The MIND diet has 15 dietary components, including 10 “brain-healthy food groups” — green leafy vegetables, other vegetables, nuts, berries, beans, whole grains, fish, poultry, olive oil and wine — and five unhealthy groups that comprise red meats, butter and stick margarine, cheese, pastries and sweets, and fried or fast food.

With the MIND diet, a person who eats at least three servings of whole grains, a salad and one other vegetable every day — along with a glass of wine — snacks most days on nuts, has beans every other day or so, eats poultry and berries at least twice a week and fish at least once a week and benefits. However, he or she must limits intake of the designated unhealthy foods, especially butter (less than 1 tablespoon a day), cheese, and fried or fast food (less than a serving a week for any of the three), to have a real shot at avoiding the devastating effects of AD, according to the study.

Berries are the only fruit specifically to make the MIND diet. “Blueberries are one of the more potent foods in terms of protecting the brain,” Morris said, and strawberries have also performed well in past studies of the effect of food on cognitive function.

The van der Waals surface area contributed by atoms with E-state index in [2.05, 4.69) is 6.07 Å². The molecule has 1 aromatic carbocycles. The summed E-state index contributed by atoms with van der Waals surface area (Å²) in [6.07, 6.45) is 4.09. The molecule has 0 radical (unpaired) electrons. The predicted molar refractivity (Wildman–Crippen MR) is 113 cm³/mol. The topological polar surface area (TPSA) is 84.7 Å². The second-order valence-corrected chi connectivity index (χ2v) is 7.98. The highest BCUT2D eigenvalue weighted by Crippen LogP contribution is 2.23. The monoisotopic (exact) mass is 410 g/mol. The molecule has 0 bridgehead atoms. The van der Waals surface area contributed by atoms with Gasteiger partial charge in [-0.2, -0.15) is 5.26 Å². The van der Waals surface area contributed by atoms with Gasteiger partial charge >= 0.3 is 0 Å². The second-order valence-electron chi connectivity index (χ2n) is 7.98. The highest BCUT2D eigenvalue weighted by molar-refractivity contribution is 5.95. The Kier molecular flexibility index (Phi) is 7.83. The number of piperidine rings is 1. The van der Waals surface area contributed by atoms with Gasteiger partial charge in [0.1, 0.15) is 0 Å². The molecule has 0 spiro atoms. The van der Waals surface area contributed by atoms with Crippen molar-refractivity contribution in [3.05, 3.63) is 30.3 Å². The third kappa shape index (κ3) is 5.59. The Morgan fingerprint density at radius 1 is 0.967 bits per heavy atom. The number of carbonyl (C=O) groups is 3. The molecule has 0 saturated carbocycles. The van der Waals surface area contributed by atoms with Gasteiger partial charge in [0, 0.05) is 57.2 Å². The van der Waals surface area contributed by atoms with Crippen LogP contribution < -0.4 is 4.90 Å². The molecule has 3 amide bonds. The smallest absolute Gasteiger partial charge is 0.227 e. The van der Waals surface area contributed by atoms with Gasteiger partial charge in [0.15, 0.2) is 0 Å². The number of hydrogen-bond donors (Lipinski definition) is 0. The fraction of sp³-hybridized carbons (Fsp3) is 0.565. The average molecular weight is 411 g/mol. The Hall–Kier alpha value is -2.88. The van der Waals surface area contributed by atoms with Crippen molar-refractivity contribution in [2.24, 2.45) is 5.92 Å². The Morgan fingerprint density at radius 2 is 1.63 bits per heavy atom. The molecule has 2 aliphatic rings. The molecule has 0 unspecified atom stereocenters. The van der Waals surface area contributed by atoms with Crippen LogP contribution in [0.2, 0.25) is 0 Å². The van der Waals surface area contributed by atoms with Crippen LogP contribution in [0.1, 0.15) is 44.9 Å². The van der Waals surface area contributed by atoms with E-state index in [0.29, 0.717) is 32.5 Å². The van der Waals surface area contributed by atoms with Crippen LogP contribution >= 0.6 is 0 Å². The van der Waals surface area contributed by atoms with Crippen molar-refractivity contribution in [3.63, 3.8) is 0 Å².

The MIND diet was not an intervention in this study, however; researchers looked at what people were already eating. Participants earned points if they ate brain-healthy foods frequently and avoided unhealthy foods. The one exception was that participants got one point if they said olive oil was the primary oil used in their homes.

The study enlisted volunteers already participating in the ongoing Rush Memory and Aging Project (MAP), which began in 1997 among residents of Chicago-area retirement communities and senior public housing complexes. An optional “food frequency questionnaire” was added from 2004 to February 2013, and the MIND diet study looked at results for 923 volunteers. A total of 144 cases of AD developed in this cohort.

AD, which takes a devastating toll on cognitive function, is not unlike heart disease in that there appear to be “many factors that play into who gets the disease,” including behavioral, environmental and genetic components, Dr. Morris said.

“With late-onset AD, with that older group of people, genetic risk factors are a small piece of the picture,” she said. Past studies have yielded evidence that suggests that what we eat may play a significant role in determining who gets AD and who doesn’t, Morris said.